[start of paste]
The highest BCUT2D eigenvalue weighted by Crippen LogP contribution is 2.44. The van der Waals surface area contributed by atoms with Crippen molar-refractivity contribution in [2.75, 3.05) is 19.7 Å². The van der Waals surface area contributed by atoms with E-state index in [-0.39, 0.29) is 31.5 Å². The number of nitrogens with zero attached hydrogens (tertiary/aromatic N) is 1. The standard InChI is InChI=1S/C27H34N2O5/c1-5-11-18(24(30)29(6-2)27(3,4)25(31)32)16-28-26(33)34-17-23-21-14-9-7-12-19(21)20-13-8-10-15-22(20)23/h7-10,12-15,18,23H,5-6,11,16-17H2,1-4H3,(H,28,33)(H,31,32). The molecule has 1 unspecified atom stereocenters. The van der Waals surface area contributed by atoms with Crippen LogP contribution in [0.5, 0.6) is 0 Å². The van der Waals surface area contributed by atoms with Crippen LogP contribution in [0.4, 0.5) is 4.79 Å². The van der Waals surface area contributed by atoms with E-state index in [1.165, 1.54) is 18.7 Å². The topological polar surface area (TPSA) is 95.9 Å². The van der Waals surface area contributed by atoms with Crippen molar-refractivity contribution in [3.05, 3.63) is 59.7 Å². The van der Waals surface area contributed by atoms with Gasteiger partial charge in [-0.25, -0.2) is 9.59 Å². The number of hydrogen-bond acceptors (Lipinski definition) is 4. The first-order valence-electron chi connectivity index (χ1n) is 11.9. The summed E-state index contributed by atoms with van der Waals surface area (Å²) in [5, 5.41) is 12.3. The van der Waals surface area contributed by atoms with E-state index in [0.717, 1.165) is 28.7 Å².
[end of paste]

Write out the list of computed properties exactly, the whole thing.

The highest BCUT2D eigenvalue weighted by Crippen LogP contribution is 2.44. The van der Waals surface area contributed by atoms with Crippen molar-refractivity contribution in [2.75, 3.05) is 19.7 Å². The van der Waals surface area contributed by atoms with E-state index in [-0.39, 0.29) is 31.5 Å². The number of nitrogens with zero attached hydrogens (tertiary/aromatic N) is 1. The standard InChI is InChI=1S/C27H34N2O5/c1-5-11-18(24(30)29(6-2)27(3,4)25(31)32)16-28-26(33)34-17-23-21-14-9-7-12-19(21)20-13-8-10-15-22(20)23/h7-10,12-15,18,23H,5-6,11,16-17H2,1-4H3,(H,28,33)(H,31,32). The molecule has 1 unspecified atom stereocenters. The van der Waals surface area contributed by atoms with Crippen LogP contribution in [0.5, 0.6) is 0 Å². The van der Waals surface area contributed by atoms with Crippen LogP contribution in [0.4, 0.5) is 4.79 Å². The van der Waals surface area contributed by atoms with E-state index in [1.165, 1.54) is 18.7 Å². The topological polar surface area (TPSA) is 95.9 Å². The van der Waals surface area contributed by atoms with Crippen molar-refractivity contribution in [3.05, 3.63) is 59.7 Å². The van der Waals surface area contributed by atoms with Gasteiger partial charge in [-0.25, -0.2) is 9.59 Å². The number of hydrogen-bond acceptors (Lipinski definition) is 4. The first-order valence-electron chi connectivity index (χ1n) is 11.9. The summed E-state index contributed by atoms with van der Waals surface area (Å²) in [5, 5.41) is 12.3. The van der Waals surface area contributed by atoms with E-state index in [0.717, 1.165) is 28.7 Å².